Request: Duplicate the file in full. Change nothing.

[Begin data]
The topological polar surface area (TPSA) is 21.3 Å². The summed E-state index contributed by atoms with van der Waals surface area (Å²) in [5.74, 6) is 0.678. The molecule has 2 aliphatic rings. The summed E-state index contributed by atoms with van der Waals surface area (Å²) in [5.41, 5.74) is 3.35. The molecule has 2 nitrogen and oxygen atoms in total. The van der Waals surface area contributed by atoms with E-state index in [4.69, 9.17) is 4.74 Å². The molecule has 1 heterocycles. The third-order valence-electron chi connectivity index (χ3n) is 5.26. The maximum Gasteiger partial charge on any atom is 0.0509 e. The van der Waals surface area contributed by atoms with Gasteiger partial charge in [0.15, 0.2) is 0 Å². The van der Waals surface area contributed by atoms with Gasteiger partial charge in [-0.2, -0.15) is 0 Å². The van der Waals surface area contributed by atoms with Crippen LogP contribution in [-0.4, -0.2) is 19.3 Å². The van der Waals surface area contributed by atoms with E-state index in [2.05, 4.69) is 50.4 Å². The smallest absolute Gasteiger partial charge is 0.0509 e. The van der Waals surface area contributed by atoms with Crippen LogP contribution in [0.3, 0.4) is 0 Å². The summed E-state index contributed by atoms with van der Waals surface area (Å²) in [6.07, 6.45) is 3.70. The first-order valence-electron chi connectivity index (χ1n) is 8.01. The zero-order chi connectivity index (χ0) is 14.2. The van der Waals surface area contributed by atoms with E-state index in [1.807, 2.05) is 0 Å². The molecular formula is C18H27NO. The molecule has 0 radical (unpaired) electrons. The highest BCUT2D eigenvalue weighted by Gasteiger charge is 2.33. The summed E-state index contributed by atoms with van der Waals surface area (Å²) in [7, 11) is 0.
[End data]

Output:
The topological polar surface area (TPSA) is 21.3 Å². The summed E-state index contributed by atoms with van der Waals surface area (Å²) in [5.74, 6) is 0.678. The molecule has 2 aliphatic rings. The summed E-state index contributed by atoms with van der Waals surface area (Å²) in [5.41, 5.74) is 3.35. The molecule has 2 nitrogen and oxygen atoms in total. The van der Waals surface area contributed by atoms with E-state index in [4.69, 9.17) is 4.74 Å². The molecule has 1 heterocycles. The third-order valence-electron chi connectivity index (χ3n) is 5.26. The maximum Gasteiger partial charge on any atom is 0.0509 e. The van der Waals surface area contributed by atoms with Gasteiger partial charge in [0.15, 0.2) is 0 Å². The van der Waals surface area contributed by atoms with Gasteiger partial charge in [-0.2, -0.15) is 0 Å². The van der Waals surface area contributed by atoms with Crippen LogP contribution in [-0.4, -0.2) is 19.3 Å². The van der Waals surface area contributed by atoms with E-state index in [2.05, 4.69) is 50.4 Å². The smallest absolute Gasteiger partial charge is 0.0509 e. The van der Waals surface area contributed by atoms with Crippen LogP contribution in [0.3, 0.4) is 0 Å². The summed E-state index contributed by atoms with van der Waals surface area (Å²) in [6.07, 6.45) is 3.70. The first-order valence-electron chi connectivity index (χ1n) is 8.01. The zero-order chi connectivity index (χ0) is 14.2. The van der Waals surface area contributed by atoms with E-state index in [1.807, 2.05) is 0 Å². The molecular formula is C18H27NO. The molecule has 0 radical (unpaired) electrons. The highest BCUT2D eigenvalue weighted by Gasteiger charge is 2.33. The summed E-state index contributed by atoms with van der Waals surface area (Å²) in [7, 11) is 0.